Mass High Tech today picked up on a theme that is being increasingly bandied about now that biosimilars are becoming a reality in the US -- that being companies may eschew patents in favor of keeping intellectual property information as 'trade secrets'.
The concept is that biosimlars rely much more on production processes as a critical feature to produce the reference molecule -- which a biosimilar maker would like to be able to match or certainly know about in detail. Patents on processes typically can require disclosure of detailed information that would make "copying" the process or more to the point designing around its patent claims more easily accomplished.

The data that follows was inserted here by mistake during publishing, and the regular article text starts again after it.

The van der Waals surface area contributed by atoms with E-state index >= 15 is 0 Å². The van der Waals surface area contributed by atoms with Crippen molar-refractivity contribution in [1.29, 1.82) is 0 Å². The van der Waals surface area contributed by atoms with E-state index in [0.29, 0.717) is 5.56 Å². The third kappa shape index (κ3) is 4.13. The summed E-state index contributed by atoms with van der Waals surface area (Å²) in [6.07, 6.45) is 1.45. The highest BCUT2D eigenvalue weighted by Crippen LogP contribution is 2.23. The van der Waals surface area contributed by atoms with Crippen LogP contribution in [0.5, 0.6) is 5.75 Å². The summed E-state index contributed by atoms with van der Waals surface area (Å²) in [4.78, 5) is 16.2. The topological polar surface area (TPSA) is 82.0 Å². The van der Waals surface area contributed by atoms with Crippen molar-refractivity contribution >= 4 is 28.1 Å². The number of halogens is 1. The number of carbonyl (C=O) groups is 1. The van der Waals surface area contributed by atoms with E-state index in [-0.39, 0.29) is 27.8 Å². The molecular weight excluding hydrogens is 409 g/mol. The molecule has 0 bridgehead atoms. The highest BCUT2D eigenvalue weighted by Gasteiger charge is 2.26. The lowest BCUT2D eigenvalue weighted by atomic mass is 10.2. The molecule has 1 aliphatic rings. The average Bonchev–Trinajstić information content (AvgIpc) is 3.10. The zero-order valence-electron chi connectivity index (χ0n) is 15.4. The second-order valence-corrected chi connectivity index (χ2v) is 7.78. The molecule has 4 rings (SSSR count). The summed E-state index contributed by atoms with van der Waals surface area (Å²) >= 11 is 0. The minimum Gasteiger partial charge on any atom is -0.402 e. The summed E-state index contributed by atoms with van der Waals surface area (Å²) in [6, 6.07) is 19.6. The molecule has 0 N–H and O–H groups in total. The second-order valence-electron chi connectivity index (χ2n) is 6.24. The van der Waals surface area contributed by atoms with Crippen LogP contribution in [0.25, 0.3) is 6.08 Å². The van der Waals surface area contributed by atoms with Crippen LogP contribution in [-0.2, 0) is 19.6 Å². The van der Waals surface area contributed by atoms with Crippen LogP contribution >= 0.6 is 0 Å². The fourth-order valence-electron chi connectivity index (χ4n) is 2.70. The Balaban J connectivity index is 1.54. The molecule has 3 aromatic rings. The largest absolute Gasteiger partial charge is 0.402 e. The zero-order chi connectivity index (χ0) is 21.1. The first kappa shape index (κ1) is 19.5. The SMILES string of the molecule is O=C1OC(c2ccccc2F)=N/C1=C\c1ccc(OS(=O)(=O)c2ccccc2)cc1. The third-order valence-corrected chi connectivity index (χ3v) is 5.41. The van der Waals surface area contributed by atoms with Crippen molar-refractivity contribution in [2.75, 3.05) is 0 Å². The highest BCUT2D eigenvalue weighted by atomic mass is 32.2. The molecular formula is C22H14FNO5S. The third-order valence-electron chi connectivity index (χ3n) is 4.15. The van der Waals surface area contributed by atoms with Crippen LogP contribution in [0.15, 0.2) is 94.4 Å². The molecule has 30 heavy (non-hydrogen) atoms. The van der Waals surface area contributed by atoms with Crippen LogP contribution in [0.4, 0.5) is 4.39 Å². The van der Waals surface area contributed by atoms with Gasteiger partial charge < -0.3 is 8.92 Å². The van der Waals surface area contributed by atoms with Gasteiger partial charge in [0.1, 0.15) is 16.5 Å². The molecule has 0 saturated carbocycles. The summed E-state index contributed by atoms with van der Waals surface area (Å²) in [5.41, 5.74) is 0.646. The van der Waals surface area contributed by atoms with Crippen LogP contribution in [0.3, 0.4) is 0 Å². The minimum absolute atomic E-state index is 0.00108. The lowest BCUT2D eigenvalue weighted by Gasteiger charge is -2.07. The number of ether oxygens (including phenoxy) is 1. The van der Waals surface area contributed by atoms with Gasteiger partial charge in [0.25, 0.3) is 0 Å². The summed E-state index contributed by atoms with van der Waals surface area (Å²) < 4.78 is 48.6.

Trade secrets on the other hand -- are well -- secret. There is no public disclosure and if you keep your mouth shut (your company's collective mouth shut), you can keep the secret for an eternity in theory. Patents of course have a finite lifespan of 20 years.
The upshot is that many innovator (or biobetter) companies may now be concluding that to protect themsleves from the expected biosimilar onslaught, they should simply stay quiet on their processes. The "don't ask don't tell" version of the biosimilar world.
Posted by Bruce Lehr Feb 16th 2012.